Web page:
K37 #491 NEWS

The Colorado Railroad Museum in Golden debuted its newest steam locomotive on Saturday. August 30. 2014 The K-37 is the largest operating narrow gauge steam locomotive in the Western hemisphere. Denver & Rio Grande Western K-37s are 2-8-2, Mikado type, narrow gauge steam locomotives. They were originally built by Baldwin as part of an order for thirty standard gauge 2-8-0, Consolidation type, locomotives, class 190, in 1902. They were renumbered into class C-41 during the railroad's reorganization in 1924 and were converted to three foot gauge in 1928-30 at the railroad's Burnham Shops with many new parts including new frames and smaller drivers. They were then renumbered into class K-37. The locos worked out of Salida, Colorado to Gunnison, Colorado and up the Crested Butte Branch as well as the Monarch Branch. The locos also worked out of Alamosa, Colorado to Antonito over Cumbres Pass to Chama and on to Durango and the Farmington Branch. Like the K-36s the locos were not permitted West of Gunnison or on the Silverton branch. However, the Silverton branch has since been upgraded to take K-36s.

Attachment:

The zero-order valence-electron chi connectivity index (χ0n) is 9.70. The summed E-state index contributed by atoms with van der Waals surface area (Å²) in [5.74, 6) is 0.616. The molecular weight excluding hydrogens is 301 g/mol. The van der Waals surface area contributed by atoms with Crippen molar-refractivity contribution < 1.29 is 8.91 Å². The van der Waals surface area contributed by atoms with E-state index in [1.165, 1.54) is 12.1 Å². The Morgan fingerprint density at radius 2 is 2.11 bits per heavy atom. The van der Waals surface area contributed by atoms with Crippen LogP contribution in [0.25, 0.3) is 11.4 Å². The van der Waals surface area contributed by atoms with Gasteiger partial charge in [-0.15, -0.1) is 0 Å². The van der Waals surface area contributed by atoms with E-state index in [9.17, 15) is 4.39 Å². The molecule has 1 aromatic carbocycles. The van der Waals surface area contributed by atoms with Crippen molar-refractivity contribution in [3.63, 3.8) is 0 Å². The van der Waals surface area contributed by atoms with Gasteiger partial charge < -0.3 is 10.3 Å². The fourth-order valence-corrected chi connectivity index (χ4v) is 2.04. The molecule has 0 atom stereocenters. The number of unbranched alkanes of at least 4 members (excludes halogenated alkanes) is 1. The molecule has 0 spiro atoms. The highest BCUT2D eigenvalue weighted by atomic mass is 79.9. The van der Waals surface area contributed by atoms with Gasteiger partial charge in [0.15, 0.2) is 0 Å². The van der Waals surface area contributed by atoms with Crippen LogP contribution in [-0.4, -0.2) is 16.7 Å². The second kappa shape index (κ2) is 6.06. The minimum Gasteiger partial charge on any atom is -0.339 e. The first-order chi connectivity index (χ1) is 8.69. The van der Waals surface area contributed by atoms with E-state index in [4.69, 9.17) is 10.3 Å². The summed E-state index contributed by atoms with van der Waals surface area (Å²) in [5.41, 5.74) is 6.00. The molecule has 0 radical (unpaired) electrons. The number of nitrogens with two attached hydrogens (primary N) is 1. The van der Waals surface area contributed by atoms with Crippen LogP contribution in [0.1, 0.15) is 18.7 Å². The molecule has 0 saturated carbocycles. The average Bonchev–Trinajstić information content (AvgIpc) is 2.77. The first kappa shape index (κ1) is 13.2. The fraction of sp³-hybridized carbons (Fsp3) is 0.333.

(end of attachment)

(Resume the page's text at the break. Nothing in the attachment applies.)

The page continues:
Of the eight preserved K-37s, only #497 has been operational, both on the Durango and Silverton Narrow Gauge Railroad and on the Cumbres and Toltec Scenic Railroad but it is now awaiting a major overhaul. However, as of 2014, engine #491 is under restoration at the Colorado Railroad Museum and is in reportedly excellent condition. The museum has now officially stated that they are restoring it to full operating condition.

Although the K-37s are actually about 2% lighter than the K-36s, they have proven to be much harder on track. Although the D&S originally owned four of the K-37s, they found that the longer engines were too hard on their track. 

# 491 was Donated to the Museum last year by History Colorado, this beast was brought back to life by Mike Spera and his crew for under $10,000! Looking forward to seeing it running regularly